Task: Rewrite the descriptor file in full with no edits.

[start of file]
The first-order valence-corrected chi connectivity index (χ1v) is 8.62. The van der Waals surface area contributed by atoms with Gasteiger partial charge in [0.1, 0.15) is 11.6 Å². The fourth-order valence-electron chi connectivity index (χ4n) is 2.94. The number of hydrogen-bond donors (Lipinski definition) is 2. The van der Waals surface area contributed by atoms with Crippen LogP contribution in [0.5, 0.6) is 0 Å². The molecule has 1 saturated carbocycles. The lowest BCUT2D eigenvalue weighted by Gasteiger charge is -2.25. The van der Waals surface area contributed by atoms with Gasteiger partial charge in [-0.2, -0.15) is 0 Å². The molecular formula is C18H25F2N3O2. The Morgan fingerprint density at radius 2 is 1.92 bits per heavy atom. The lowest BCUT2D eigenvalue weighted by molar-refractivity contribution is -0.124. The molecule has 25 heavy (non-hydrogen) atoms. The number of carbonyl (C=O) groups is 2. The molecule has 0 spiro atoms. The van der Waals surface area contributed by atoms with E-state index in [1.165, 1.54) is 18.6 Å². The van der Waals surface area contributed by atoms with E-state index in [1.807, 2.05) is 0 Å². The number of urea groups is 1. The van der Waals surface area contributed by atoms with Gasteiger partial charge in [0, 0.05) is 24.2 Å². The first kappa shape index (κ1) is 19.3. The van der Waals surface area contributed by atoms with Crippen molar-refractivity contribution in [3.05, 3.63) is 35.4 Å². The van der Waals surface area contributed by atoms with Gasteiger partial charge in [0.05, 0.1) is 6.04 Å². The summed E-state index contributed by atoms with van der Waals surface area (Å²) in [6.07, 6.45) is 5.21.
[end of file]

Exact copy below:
The first-order valence-corrected chi connectivity index (χ1v) is 8.62. The van der Waals surface area contributed by atoms with Gasteiger partial charge in [0.1, 0.15) is 11.6 Å². The fourth-order valence-electron chi connectivity index (χ4n) is 2.94. The number of hydrogen-bond donors (Lipinski definition) is 2. The van der Waals surface area contributed by atoms with Crippen LogP contribution in [0.5, 0.6) is 0 Å². The molecule has 1 saturated carbocycles. The lowest BCUT2D eigenvalue weighted by Gasteiger charge is -2.25. The van der Waals surface area contributed by atoms with Gasteiger partial charge in [-0.2, -0.15) is 0 Å². The molecular formula is C18H25F2N3O2. The Morgan fingerprint density at radius 2 is 1.92 bits per heavy atom. The lowest BCUT2D eigenvalue weighted by molar-refractivity contribution is -0.124. The molecule has 25 heavy (non-hydrogen) atoms. The number of carbonyl (C=O) groups is 2. The molecule has 0 spiro atoms. The van der Waals surface area contributed by atoms with E-state index in [1.165, 1.54) is 18.6 Å². The van der Waals surface area contributed by atoms with E-state index in [1.807, 2.05) is 0 Å². The number of urea groups is 1. The van der Waals surface area contributed by atoms with Gasteiger partial charge in [0, 0.05) is 24.2 Å². The first kappa shape index (κ1) is 19.3. The van der Waals surface area contributed by atoms with Crippen molar-refractivity contribution in [3.05, 3.63) is 35.4 Å². The van der Waals surface area contributed by atoms with Gasteiger partial charge in [0.05, 0.1) is 6.04 Å². The summed E-state index contributed by atoms with van der Waals surface area (Å²) in [6.07, 6.45) is 5.21.